Look east from the City of Sails over the sparkling Hauraki Gulf and you’ll glimpse Auckland’s best-loved holiday destination, the Coromandel Peninsula.
The long, humped, misty blue line of the Coromandel Range may seem unprepossessing at a distance, but to many outdoor lovers it signifies red-letter days in the sun, coastal views to die for and balmy evenings around the barbecue.
A most appealing feature of the peninsula is the stark difference between the steep west coast hills plunging into the winding coast road ablaze with pohutukawa blossom in summer and the sweeping east coast with its white sand beaches, hidden coves and sheltered harbours.
Arriving in Coromandel town, it takes no time at all to feel in holiday mode, adapting to the village atmosphere with its overarching sense of history. Once a rugged frontier town with 19 hotels, Coromandel is now seen as a peaceful haven that maintains Old World values of courtesy and friendship. It’s a quiet town of 1800 residents, with an unhurried atmosphere.
On the town’s main intersection a distinctive lamppost with multiple directional signs immediately catches the eye, enticing visitors to explore a host of interesting places such as Colville, Port Jackson and Port Charles. All of these isolated places are well worth a visit. It was through the arrival of HMS Coromandel in 1820, that the peninsula gained its name. The first kauris loaded were destined to form spars for the British navy. Later, shipments were used to build the commercial centres of San Francisco, Melbourne and Auckland. Today just 13 per cent of the ancient kauri forest remains.
New Zealand’s first discovery of payable gold was made in Coromandel by Charles Ring in 1852. This was an exciting milestone for the young colony but it ensured that the denuded hills would remain bare well into the 20th century. Thankfully, forest regeneration is now well advanced and many valleys and ridges are lush and green.
The town is becoming well known as a popular spot on the tourist circuit for its cafes and heritage buildings, but its fame as a seafood centre is spreading. Green-lip mussel and Pacific oyster farming keep a dozen harvesting barges busy as the town supplies seafood to the world.
Walks and tracks of the 309 Road
The 309 Road 4km south of Coromandel town has numerous walking opportunities. The picturesque Waiau Falls Scenic Reserve, which is easy to access beside the road, offers a refreshing dip in a pristine plunge pool within a beautiful ferny glade.
The Kauri Grove Walk 600m further on features 13 massive specimens and a ‘Siamese’ twin kauri easily reached on a short gravel track. Boardwalks surround the giant pillar-like trees. The bush has great diversity with kahikatea, rimu, totara, rewarewa, kohekohe, mahoe and nikau all prolific in the area.
The Waiau Summit Track branches off the Kauri Grove Walk and follows the overgrown remnants of an old coach road to the ridgeline and the top of the 309 Road at Mahikarau, where you can walk back down to the car park. Allow 2-3hr as the moderate grade track is not well maintained.
For more adventurous trampers, Castle Rock is a steep, hand-over-hand ascent of a 521m eroded volcano that soars above the bush-clad backbone of the peninsula like the bulwarks of a medieval castle. From the top, there are stunning panoramas from coast to coast. The rock is reached via a 2km forestry road, which turns off the 309 Road. Allow one hour for the climb and 30 minutes for the descent, which can be a muddy scramble after rain. Access may be restricted if logging operations are in progress.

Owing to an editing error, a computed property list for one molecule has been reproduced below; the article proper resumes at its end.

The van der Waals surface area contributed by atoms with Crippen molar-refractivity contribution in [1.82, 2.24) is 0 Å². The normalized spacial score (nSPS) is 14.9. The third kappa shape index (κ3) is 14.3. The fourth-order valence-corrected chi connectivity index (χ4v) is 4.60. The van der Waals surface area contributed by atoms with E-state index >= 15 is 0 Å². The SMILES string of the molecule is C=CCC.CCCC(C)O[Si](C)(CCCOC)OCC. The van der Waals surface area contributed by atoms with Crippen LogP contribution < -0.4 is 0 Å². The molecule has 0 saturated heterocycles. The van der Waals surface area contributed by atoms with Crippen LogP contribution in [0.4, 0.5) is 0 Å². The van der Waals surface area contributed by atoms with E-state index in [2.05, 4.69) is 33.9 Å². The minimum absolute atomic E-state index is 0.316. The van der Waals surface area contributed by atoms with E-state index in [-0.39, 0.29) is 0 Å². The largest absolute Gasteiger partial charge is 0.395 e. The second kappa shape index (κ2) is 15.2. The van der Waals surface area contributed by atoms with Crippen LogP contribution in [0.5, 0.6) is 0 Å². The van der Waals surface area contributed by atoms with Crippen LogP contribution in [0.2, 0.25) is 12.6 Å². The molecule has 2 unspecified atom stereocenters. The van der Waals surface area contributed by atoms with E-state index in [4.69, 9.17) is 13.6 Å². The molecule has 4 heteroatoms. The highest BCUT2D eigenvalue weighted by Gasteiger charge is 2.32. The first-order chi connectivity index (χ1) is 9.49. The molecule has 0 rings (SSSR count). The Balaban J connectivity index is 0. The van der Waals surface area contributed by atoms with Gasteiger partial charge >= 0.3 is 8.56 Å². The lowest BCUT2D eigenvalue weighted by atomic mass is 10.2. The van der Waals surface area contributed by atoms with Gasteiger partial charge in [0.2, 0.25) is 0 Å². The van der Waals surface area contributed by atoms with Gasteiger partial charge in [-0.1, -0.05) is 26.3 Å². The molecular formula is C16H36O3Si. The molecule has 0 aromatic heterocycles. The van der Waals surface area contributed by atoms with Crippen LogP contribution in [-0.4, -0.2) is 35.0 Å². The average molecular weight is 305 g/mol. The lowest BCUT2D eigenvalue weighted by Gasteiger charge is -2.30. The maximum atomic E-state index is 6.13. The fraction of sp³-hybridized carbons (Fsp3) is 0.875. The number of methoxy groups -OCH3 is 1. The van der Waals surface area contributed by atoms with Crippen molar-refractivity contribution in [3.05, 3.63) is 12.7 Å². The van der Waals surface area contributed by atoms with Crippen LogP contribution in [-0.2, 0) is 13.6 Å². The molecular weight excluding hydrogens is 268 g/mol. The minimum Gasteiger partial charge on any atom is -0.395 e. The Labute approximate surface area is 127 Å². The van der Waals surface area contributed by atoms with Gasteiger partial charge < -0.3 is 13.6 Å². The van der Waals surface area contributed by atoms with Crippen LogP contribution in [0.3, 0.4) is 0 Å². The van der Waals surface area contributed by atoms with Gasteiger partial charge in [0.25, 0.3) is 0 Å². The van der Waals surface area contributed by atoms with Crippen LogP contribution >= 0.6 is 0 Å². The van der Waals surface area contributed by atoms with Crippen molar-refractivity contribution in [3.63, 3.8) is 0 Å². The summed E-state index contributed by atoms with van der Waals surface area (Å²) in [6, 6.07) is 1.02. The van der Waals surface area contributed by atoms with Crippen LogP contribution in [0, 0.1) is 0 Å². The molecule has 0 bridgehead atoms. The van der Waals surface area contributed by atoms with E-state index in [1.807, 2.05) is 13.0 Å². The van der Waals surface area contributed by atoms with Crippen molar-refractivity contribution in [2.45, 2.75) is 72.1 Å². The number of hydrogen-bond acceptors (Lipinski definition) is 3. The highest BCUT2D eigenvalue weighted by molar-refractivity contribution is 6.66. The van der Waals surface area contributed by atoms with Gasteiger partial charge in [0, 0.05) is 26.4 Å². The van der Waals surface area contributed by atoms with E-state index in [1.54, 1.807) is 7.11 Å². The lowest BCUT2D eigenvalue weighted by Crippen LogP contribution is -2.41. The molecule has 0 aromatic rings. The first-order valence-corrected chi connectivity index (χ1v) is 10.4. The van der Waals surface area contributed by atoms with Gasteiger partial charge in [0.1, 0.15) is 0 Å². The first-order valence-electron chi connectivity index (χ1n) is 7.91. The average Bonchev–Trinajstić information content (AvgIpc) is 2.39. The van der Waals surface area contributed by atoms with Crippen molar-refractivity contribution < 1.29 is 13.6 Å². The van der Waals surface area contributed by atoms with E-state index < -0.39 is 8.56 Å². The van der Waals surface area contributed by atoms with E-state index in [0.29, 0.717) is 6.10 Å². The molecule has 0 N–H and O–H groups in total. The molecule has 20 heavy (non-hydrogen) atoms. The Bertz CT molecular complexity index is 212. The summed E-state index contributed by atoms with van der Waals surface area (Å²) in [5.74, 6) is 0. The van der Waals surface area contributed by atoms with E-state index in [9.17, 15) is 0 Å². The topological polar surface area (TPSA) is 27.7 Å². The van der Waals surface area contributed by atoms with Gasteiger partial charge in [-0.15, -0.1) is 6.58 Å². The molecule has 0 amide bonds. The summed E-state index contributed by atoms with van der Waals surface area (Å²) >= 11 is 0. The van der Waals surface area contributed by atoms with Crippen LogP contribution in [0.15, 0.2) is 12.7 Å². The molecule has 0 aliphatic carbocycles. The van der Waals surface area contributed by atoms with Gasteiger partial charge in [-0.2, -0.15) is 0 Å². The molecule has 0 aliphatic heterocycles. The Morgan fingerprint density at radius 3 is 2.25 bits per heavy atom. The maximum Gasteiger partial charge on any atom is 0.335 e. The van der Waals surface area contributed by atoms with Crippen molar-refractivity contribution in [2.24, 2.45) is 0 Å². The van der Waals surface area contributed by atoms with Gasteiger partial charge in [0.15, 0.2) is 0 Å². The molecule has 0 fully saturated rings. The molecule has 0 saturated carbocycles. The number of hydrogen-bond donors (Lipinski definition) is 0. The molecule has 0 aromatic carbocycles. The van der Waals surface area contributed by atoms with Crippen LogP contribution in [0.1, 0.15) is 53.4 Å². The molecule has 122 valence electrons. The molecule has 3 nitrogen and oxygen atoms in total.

Walks near Coromandel town
In Coromandel township, several easy tracks and a substantial hill climb offer pleasant diversions for holidaymakers seeking solitude and scenery.
Long Bay Scenic Reserve offers a delightful one-hour stroll through native bush to view a large-girth kauri and a grove of young trees on the Long Bay Kauri Track. Glimpses of piping bellbirds and chuckling fantails are common.
Return via the valley road or the Tucks Bay Track, which skirts the coast. This track sees the stands of manuka, kanuka, taraire and kauri give way to hangehange, red matipo, kowhai, pohutukawa and puriri trees.
The Harray Track is a 70-minute ramble in manuka, native bush and pines skirting the golf course just north of town. It undulates under a canopy of bush to emerge at Harbour View Road on McGregor Bay.
At the end of the track, the one-hour return Kauri Block Walk begins, climbing on an easy grade to a magnificent lookout with a 360-degree panorama over the town and harbour.
Where Rings Road meets Main Street, just north of town next to the old colonial hospital, the Success Track starts its zigzag ascent of the imposing range that forms a backdrop to Coromandel town. Allow at least one hour for this climb through wilding pine to reach the midpoint of the Kaipawa Track.
This ridge-top route runs from opposite Tokatea Lookout at the summit of the Kennedy Bay Road to the high point Kaipawa and then leads to the summit of the Whangapoua Road. This track is an interesting 3-4 hour traverse through mixed broadleaf forest and requires a car shuttle to facilitate the return to town.
Tokatea was the richest of the gold reefs around town and was worked from 1868 to 1914. A hotel stood on the summit with a cool store that can be found behind vegetation on the cliff face. The Lucas Lookout is 10 minute’s walk above the hotel site and hidden mineshafts lurk in the bush on a sidle track beneath the lookout.
At the bottom of the Success Track is a pretty offshoot called the Taumatawahine Track, a 25-minute bush walk following a 600m semicircular path back to Rings Road, a little nearer to town.